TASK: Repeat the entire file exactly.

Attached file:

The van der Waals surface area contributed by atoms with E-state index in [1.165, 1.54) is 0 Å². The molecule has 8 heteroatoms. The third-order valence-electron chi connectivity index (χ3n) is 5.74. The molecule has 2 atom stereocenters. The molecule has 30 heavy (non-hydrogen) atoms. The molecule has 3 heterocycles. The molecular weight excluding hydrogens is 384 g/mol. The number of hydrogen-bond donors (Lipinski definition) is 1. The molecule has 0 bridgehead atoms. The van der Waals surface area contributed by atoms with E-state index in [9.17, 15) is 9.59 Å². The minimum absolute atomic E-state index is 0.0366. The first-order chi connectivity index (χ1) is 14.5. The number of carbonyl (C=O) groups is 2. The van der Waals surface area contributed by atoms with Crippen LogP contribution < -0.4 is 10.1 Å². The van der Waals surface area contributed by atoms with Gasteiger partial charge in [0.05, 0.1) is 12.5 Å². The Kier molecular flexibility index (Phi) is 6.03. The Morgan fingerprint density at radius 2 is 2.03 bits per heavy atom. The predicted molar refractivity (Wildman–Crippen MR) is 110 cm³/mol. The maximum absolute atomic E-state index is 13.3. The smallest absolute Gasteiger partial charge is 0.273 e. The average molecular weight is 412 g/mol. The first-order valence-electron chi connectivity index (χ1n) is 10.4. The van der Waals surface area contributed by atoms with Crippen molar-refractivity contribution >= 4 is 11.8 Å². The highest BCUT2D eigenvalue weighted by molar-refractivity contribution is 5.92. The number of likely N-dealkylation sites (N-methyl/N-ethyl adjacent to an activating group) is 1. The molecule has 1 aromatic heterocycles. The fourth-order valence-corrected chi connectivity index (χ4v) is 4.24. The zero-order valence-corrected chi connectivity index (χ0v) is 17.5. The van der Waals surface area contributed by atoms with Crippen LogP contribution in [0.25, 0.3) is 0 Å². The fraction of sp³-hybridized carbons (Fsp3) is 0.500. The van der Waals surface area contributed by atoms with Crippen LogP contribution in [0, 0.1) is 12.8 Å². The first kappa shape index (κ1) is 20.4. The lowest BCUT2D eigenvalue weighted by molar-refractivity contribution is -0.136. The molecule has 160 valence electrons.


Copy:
The van der Waals surface area contributed by atoms with E-state index in [1.165, 1.54) is 0 Å². The molecule has 8 heteroatoms. The third-order valence-electron chi connectivity index (χ3n) is 5.74. The molecule has 2 atom stereocenters. The molecule has 30 heavy (non-hydrogen) atoms. The molecule has 3 heterocycles. The molecular weight excluding hydrogens is 384 g/mol. The number of hydrogen-bond donors (Lipinski definition) is 1. The molecule has 0 bridgehead atoms. The van der Waals surface area contributed by atoms with E-state index in [9.17, 15) is 9.59 Å². The minimum absolute atomic E-state index is 0.0366. The first-order chi connectivity index (χ1) is 14.5. The number of carbonyl (C=O) groups is 2. The van der Waals surface area contributed by atoms with Crippen LogP contribution < -0.4 is 10.1 Å². The van der Waals surface area contributed by atoms with Gasteiger partial charge in [0.05, 0.1) is 12.5 Å². The Kier molecular flexibility index (Phi) is 6.03. The Morgan fingerprint density at radius 2 is 2.03 bits per heavy atom. The predicted molar refractivity (Wildman–Crippen MR) is 110 cm³/mol. The maximum absolute atomic E-state index is 13.3. The smallest absolute Gasteiger partial charge is 0.273 e. The average molecular weight is 412 g/mol. The first-order valence-electron chi connectivity index (χ1n) is 10.4. The van der Waals surface area contributed by atoms with Crippen molar-refractivity contribution >= 4 is 11.8 Å². The highest BCUT2D eigenvalue weighted by molar-refractivity contribution is 5.92. The number of likely N-dealkylation sites (N-methyl/N-ethyl adjacent to an activating group) is 1. The molecule has 1 aromatic heterocycles. The fourth-order valence-corrected chi connectivity index (χ4v) is 4.24. The zero-order valence-corrected chi connectivity index (χ0v) is 17.5. The van der Waals surface area contributed by atoms with Crippen LogP contribution in [0.25, 0.3) is 0 Å². The fraction of sp³-hybridized carbons (Fsp3) is 0.500. The van der Waals surface area contributed by atoms with Crippen LogP contribution in [0, 0.1) is 12.8 Å². The first kappa shape index (κ1) is 20.4. The lowest BCUT2D eigenvalue weighted by molar-refractivity contribution is -0.136. The molecule has 160 valence electrons.